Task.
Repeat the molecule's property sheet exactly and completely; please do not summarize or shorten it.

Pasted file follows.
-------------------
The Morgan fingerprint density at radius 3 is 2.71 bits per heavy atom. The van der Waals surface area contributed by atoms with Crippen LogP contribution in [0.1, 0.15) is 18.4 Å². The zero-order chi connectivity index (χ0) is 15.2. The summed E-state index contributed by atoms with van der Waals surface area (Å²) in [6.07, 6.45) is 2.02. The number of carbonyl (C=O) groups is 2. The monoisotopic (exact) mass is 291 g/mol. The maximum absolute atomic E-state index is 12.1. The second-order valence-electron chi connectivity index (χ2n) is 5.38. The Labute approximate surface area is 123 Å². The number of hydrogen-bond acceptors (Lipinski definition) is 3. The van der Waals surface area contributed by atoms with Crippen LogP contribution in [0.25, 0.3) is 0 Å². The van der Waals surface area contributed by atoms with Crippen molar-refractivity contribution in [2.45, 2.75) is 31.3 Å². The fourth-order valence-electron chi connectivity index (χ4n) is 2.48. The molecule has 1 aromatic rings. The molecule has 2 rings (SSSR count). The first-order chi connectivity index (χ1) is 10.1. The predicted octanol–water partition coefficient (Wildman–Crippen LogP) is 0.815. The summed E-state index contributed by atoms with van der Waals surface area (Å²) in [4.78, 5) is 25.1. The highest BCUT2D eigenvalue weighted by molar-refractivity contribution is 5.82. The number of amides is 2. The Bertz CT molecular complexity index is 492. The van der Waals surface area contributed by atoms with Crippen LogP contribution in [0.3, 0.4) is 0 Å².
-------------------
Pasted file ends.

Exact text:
The Morgan fingerprint density at radius 3 is 2.71 bits per heavy atom. The van der Waals surface area contributed by atoms with Crippen LogP contribution in [0.1, 0.15) is 18.4 Å². The zero-order chi connectivity index (χ0) is 15.2. The summed E-state index contributed by atoms with van der Waals surface area (Å²) in [6.07, 6.45) is 2.02. The number of carbonyl (C=O) groups is 2. The monoisotopic (exact) mass is 291 g/mol. The maximum absolute atomic E-state index is 12.1. The second-order valence-electron chi connectivity index (χ2n) is 5.38. The Labute approximate surface area is 123 Å². The number of hydrogen-bond acceptors (Lipinski definition) is 3. The van der Waals surface area contributed by atoms with Crippen LogP contribution in [0.25, 0.3) is 0 Å². The van der Waals surface area contributed by atoms with Crippen molar-refractivity contribution in [2.45, 2.75) is 31.3 Å². The fourth-order valence-electron chi connectivity index (χ4n) is 2.48. The molecule has 1 aromatic rings. The molecule has 2 rings (SSSR count). The first-order chi connectivity index (χ1) is 10.1. The predicted octanol–water partition coefficient (Wildman–Crippen LogP) is 0.815. The summed E-state index contributed by atoms with van der Waals surface area (Å²) in [4.78, 5) is 25.1. The highest BCUT2D eigenvalue weighted by molar-refractivity contribution is 5.82. The number of amides is 2. The Bertz CT molecular complexity index is 492. The van der Waals surface area contributed by atoms with Crippen LogP contribution in [0.3, 0.4) is 0 Å².